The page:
I finished my summer camp two Sundays ago; waking up on a drizzly day with bags packed and a mild headache. The restaurant – usually packed with wild kids and weary counselors – was nearly empty, the breakfast sparse and the next summer camp already plastering their signs on the walls. As the morning wore on many tearful good-byes were said as alone or in small groups, the last of the staff trickled out on their separate journeys.
My journey wasn’t nearly as lonely as some. My friend Koru, in preparation for her friends visiting, had booked an apartment in Zell am See for the week. With all our gear in tow Koru, Ben (another camp friend) and I left one summer home for another – this one a small flat in the center of town.
Sunday was spent in a well-earned laze: playing cards, napping, watching the Olympics and inventing events like Olympic-catching-peanuts-in-your-mouth where I earned gold in the synchronized and height events while intermittent rain showers made visiting the town unappealing.
On Monday, two of Koru’s friends arrived from Ireland for the week. Since it was Ruth’s birthday there was much celebration in the form of balloon animals (due to Ben’s Olympic-balloon-animal gold which also scored us free drinks from Olympic-giving-balloon-animals-to-children), Jager and hamburgers which in a game of nails at the local nightclub.
The next day Ben left for Frankfurt while the girls and went on an expedition to the world’s largest ice cave, perched 1600m up in the alps. After taking a train and a bus, there was a twenty minute uphill hike to a cable car which took us up 200m to another hike up to the mouth of the cave – a yawning, cavernous opening which funneled down into a smaller opening that had been walled off to preserve the cold. During the hike, even at this altitude, the temperature was in the high eighties. Now everyone was putting on sweaters over their t-shirts as the temperature was about to drop to freezing.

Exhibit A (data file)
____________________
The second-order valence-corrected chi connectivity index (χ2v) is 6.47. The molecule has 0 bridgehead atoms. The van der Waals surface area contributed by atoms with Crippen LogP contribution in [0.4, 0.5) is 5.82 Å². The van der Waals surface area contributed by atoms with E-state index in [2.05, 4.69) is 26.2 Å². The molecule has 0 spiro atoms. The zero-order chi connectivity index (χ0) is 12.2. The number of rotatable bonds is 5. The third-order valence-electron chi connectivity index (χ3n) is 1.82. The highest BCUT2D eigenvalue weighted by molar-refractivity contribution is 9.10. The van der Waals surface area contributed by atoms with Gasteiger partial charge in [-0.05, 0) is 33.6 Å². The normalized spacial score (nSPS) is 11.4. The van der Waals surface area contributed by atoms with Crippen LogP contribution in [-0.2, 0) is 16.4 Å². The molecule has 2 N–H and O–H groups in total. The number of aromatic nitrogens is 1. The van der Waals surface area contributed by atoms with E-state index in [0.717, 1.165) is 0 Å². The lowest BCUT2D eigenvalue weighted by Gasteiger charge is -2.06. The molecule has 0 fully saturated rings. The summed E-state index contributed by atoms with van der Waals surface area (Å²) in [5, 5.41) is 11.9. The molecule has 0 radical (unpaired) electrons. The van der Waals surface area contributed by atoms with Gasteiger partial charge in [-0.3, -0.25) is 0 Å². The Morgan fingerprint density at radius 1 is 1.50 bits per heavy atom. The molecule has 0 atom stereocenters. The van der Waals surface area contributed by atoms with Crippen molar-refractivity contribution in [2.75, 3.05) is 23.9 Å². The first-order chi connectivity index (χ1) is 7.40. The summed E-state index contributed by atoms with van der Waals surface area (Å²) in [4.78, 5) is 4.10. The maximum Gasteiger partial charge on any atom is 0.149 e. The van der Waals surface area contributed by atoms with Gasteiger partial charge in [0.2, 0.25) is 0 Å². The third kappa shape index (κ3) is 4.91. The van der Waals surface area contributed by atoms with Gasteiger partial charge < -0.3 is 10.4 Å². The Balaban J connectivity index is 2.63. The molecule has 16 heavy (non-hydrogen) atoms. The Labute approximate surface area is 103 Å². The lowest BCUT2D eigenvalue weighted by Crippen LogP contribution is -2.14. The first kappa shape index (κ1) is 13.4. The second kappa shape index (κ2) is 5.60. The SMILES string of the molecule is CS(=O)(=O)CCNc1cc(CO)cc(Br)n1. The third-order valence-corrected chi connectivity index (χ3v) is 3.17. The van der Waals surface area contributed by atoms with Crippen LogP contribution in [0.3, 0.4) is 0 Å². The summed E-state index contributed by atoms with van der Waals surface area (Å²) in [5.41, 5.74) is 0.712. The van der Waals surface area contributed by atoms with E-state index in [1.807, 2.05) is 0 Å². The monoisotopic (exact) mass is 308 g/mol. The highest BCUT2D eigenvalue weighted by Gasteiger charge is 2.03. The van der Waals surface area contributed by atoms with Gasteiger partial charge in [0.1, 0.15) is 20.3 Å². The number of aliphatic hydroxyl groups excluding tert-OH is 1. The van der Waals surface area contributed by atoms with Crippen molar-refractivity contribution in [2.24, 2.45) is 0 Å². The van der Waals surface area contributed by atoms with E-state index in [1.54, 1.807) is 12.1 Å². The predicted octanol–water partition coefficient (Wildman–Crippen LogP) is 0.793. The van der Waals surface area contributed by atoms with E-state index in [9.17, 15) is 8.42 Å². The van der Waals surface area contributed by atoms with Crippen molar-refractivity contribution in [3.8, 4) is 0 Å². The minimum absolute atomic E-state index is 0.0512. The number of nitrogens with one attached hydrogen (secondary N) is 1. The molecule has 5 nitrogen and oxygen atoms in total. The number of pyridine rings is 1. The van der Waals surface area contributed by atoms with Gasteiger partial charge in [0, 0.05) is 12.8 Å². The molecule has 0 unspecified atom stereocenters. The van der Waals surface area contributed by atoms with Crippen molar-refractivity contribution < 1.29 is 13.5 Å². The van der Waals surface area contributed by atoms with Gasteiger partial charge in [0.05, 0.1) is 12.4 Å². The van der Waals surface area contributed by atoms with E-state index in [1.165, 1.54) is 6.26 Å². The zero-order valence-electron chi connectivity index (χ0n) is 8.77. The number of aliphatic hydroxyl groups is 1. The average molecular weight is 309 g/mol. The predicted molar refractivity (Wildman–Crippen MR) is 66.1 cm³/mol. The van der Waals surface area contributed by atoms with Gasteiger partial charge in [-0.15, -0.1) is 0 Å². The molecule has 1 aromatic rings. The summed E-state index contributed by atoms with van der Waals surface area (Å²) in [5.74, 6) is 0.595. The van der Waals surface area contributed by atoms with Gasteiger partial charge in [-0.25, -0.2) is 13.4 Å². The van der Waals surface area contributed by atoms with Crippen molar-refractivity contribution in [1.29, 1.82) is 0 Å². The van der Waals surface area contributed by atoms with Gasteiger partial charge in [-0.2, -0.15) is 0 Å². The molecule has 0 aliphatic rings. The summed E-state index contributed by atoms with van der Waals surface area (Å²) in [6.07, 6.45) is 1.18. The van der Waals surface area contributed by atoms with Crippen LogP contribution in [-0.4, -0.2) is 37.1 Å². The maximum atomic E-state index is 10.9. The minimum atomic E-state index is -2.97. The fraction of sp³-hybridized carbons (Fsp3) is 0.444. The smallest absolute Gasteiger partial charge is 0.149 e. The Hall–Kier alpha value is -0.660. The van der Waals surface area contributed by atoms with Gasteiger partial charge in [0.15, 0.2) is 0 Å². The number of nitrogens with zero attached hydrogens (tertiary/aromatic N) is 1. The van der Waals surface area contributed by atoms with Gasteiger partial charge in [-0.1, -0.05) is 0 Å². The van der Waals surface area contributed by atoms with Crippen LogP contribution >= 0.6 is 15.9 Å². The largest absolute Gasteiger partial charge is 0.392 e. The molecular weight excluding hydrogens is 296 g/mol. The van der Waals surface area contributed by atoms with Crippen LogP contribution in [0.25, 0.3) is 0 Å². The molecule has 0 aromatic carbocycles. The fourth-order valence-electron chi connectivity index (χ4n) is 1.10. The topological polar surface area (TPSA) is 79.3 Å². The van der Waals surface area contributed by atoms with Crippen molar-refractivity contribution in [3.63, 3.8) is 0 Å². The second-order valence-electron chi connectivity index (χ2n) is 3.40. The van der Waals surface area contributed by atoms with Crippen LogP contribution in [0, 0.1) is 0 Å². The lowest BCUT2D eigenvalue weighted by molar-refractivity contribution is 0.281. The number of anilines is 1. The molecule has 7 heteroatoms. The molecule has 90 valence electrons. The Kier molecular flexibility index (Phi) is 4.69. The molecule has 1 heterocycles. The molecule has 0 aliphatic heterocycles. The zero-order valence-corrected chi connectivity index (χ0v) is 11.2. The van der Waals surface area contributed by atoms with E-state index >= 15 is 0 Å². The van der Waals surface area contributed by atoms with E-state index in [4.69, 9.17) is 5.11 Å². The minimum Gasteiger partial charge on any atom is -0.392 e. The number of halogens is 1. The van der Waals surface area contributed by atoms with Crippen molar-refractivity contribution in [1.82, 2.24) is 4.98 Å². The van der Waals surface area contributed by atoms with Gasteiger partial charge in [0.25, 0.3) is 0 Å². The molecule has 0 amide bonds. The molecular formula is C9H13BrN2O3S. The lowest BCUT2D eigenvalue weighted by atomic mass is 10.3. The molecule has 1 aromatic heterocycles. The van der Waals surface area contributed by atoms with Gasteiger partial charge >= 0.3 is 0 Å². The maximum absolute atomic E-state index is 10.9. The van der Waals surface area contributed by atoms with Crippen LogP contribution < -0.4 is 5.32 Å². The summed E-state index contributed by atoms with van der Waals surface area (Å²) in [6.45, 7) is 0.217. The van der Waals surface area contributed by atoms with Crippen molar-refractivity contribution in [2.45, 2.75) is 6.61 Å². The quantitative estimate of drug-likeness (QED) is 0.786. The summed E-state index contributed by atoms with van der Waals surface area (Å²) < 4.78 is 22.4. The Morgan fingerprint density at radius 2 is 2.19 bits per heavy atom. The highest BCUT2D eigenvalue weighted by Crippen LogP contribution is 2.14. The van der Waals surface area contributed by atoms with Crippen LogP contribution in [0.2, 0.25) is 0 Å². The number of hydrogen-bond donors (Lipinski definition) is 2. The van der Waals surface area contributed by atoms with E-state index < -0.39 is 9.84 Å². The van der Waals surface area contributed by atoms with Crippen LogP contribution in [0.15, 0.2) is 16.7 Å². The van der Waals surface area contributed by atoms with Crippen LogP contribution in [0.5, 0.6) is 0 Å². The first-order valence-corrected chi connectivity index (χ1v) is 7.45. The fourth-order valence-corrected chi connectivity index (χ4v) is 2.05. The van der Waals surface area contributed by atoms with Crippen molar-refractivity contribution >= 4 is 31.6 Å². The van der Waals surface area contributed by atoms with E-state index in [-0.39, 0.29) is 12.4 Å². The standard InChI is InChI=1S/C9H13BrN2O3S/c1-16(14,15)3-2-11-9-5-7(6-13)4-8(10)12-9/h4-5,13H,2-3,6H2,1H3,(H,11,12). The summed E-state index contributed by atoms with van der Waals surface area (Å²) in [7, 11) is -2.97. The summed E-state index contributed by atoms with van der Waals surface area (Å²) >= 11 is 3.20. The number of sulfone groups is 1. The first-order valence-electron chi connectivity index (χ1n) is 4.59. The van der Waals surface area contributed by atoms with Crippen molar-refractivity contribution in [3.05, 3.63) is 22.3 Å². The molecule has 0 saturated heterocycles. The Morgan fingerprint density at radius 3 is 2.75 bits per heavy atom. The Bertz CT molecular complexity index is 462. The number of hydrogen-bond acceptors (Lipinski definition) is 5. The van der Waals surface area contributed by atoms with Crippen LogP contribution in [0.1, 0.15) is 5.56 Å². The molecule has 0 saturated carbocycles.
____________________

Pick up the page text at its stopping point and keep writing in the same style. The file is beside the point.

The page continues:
Before entering the cave the guides armed some of us with heavy kerosene lanterns which gave of an anachronistically dim, but atmospheric, light. Yet as we entered the cave, a massive gush of wind blew out all of our lights and we walked for 20m in near total darkness until the guide could relight our lanterns.
Once inside, before we began climbing 700 sand-covered wooden stairs up into the cave our guide lit a coil of magnesium to give off another atmospheric light and reveal a small portion of the cave, a massive ice sheet receding up a 30 degree incline into total darkness studded by massive mounds and pillars of ice sparkling under the intense chemical light of the magnesium (think Gandalf in Moria, “Let us risk a little more light” – it felt exactly the same.) In the distance you could see a dozen twinkling orange lights led by a bright white one, surrounded by blackness and ice, making their descent.
While we explored, the guide would often stop, tear off a length of magnesium, tack it to a wall, light it and lead the group on leaving eerie lighting following us. Sometimes it would be behind an enormous ice sculptor or wall leaving part of the cave glowing a dim blue as we moved along. At one point, in an enormous cavern with a frozen pond, we all blew out our lights and stood for a minute in total darkness. I kept waiting for my eyes to adjust and my mind started to imagine the shapes I’d last seen but there was only blackness.
Throughout the kilometer hike, Koru could repeatedly be heard uttering, “wow…” while my kerosene lit face was locked in a drop-jawed expression of silent amazement. If you’re ever near Salzburg I highly recommend this excursion.
Afterwards I went back to Zell and fell asleep on the couch while the girls went into Salzburg for dinner. The next day I left Austria on my own, bound for Slovenia.